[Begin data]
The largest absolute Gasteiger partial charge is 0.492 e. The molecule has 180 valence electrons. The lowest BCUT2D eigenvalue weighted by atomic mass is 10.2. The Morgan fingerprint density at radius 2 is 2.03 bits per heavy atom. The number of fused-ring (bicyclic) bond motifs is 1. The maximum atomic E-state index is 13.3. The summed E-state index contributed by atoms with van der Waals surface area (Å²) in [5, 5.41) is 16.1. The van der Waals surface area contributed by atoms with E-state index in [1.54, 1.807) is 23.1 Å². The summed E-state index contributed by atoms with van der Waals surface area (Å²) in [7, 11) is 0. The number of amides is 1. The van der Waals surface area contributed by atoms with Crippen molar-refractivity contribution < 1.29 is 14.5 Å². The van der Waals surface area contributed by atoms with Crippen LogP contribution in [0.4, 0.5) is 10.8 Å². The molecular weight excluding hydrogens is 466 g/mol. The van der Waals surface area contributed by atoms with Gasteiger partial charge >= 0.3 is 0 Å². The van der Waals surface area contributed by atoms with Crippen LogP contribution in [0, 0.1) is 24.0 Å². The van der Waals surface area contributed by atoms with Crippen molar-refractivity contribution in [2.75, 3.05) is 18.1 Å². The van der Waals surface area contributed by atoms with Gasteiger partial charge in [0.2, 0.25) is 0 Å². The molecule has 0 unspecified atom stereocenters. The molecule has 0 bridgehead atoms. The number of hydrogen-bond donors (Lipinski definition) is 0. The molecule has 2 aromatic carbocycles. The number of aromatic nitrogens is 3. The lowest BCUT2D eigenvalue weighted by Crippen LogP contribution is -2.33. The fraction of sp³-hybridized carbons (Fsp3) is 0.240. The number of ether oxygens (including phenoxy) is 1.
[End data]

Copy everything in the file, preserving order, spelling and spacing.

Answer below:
The largest absolute Gasteiger partial charge is 0.492 e. The molecule has 180 valence electrons. The lowest BCUT2D eigenvalue weighted by atomic mass is 10.2. The Morgan fingerprint density at radius 2 is 2.03 bits per heavy atom. The number of fused-ring (bicyclic) bond motifs is 1. The maximum atomic E-state index is 13.3. The summed E-state index contributed by atoms with van der Waals surface area (Å²) in [5, 5.41) is 16.1. The van der Waals surface area contributed by atoms with E-state index in [1.54, 1.807) is 23.1 Å². The summed E-state index contributed by atoms with van der Waals surface area (Å²) in [7, 11) is 0. The number of amides is 1. The van der Waals surface area contributed by atoms with Crippen molar-refractivity contribution < 1.29 is 14.5 Å². The van der Waals surface area contributed by atoms with Crippen LogP contribution in [0.4, 0.5) is 10.8 Å². The molecular weight excluding hydrogens is 466 g/mol. The van der Waals surface area contributed by atoms with Gasteiger partial charge >= 0.3 is 0 Å². The van der Waals surface area contributed by atoms with Crippen LogP contribution in [0, 0.1) is 24.0 Å². The van der Waals surface area contributed by atoms with Crippen molar-refractivity contribution in [2.75, 3.05) is 18.1 Å². The van der Waals surface area contributed by atoms with Gasteiger partial charge in [0.2, 0.25) is 0 Å². The molecule has 0 unspecified atom stereocenters. The molecule has 0 bridgehead atoms. The number of hydrogen-bond donors (Lipinski definition) is 0. The molecule has 2 aromatic carbocycles. The number of aromatic nitrogens is 3. The lowest BCUT2D eigenvalue weighted by Crippen LogP contribution is -2.33. The fraction of sp³-hybridized carbons (Fsp3) is 0.240. The number of ether oxygens (including phenoxy) is 1.